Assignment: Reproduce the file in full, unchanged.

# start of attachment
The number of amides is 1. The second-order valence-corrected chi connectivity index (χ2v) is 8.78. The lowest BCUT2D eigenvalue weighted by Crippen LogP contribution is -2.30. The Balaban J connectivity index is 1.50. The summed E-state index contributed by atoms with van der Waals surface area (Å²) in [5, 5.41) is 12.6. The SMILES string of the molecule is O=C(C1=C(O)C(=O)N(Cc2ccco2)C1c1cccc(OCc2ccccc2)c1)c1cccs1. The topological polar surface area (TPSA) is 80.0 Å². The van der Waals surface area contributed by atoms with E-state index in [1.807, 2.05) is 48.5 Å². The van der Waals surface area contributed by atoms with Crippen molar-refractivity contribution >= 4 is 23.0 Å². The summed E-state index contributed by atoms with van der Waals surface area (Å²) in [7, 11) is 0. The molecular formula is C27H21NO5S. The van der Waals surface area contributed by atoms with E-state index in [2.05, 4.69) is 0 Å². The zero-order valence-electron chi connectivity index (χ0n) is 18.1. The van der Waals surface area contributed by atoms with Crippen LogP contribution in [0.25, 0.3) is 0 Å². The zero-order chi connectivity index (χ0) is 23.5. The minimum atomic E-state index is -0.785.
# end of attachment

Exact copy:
The number of amides is 1. The second-order valence-corrected chi connectivity index (χ2v) is 8.78. The lowest BCUT2D eigenvalue weighted by Crippen LogP contribution is -2.30. The Balaban J connectivity index is 1.50. The summed E-state index contributed by atoms with van der Waals surface area (Å²) in [5, 5.41) is 12.6. The SMILES string of the molecule is O=C(C1=C(O)C(=O)N(Cc2ccco2)C1c1cccc(OCc2ccccc2)c1)c1cccs1. The topological polar surface area (TPSA) is 80.0 Å². The van der Waals surface area contributed by atoms with E-state index in [1.807, 2.05) is 48.5 Å². The van der Waals surface area contributed by atoms with Crippen molar-refractivity contribution >= 4 is 23.0 Å². The summed E-state index contributed by atoms with van der Waals surface area (Å²) in [7, 11) is 0. The molecular formula is C27H21NO5S. The van der Waals surface area contributed by atoms with E-state index in [2.05, 4.69) is 0 Å². The zero-order valence-electron chi connectivity index (χ0n) is 18.1. The van der Waals surface area contributed by atoms with Crippen LogP contribution in [0.25, 0.3) is 0 Å². The zero-order chi connectivity index (χ0) is 23.5. The minimum atomic E-state index is -0.785.